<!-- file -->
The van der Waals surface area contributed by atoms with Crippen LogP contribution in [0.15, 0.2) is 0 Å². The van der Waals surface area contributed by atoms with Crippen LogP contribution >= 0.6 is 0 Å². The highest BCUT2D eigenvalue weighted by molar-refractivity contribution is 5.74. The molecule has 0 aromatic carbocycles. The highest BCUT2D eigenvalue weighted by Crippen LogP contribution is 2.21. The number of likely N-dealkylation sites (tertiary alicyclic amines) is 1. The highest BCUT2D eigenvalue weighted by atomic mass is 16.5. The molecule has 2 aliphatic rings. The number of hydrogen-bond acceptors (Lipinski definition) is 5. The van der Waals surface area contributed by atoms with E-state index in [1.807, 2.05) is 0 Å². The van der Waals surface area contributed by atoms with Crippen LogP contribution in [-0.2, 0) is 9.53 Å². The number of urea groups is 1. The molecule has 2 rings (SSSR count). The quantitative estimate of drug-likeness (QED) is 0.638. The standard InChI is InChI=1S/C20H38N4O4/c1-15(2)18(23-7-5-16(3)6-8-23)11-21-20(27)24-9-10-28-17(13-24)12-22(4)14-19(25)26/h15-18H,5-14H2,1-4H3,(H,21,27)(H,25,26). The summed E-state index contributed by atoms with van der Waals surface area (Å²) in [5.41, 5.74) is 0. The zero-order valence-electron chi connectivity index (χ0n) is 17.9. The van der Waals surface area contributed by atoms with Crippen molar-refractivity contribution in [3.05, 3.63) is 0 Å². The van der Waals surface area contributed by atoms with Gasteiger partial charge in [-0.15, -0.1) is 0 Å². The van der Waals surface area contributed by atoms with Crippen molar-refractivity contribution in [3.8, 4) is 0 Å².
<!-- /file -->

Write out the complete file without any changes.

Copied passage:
The van der Waals surface area contributed by atoms with Crippen LogP contribution in [0.15, 0.2) is 0 Å². The van der Waals surface area contributed by atoms with Crippen LogP contribution >= 0.6 is 0 Å². The highest BCUT2D eigenvalue weighted by molar-refractivity contribution is 5.74. The molecule has 0 aromatic carbocycles. The highest BCUT2D eigenvalue weighted by Crippen LogP contribution is 2.21. The number of likely N-dealkylation sites (tertiary alicyclic amines) is 1. The highest BCUT2D eigenvalue weighted by atomic mass is 16.5. The molecule has 2 aliphatic rings. The number of hydrogen-bond acceptors (Lipinski definition) is 5. The van der Waals surface area contributed by atoms with E-state index in [1.807, 2.05) is 0 Å². The van der Waals surface area contributed by atoms with Crippen LogP contribution in [-0.2, 0) is 9.53 Å². The number of urea groups is 1. The molecule has 2 rings (SSSR count). The quantitative estimate of drug-likeness (QED) is 0.638. The standard InChI is InChI=1S/C20H38N4O4/c1-15(2)18(23-7-5-16(3)6-8-23)11-21-20(27)24-9-10-28-17(13-24)12-22(4)14-19(25)26/h15-18H,5-14H2,1-4H3,(H,21,27)(H,25,26). The summed E-state index contributed by atoms with van der Waals surface area (Å²) in [5.41, 5.74) is 0. The zero-order valence-electron chi connectivity index (χ0n) is 17.9. The van der Waals surface area contributed by atoms with Crippen molar-refractivity contribution in [3.05, 3.63) is 0 Å². The van der Waals surface area contributed by atoms with Gasteiger partial charge in [-0.15, -0.1) is 0 Å². The van der Waals surface area contributed by atoms with Crippen molar-refractivity contribution in [3.8, 4) is 0 Å².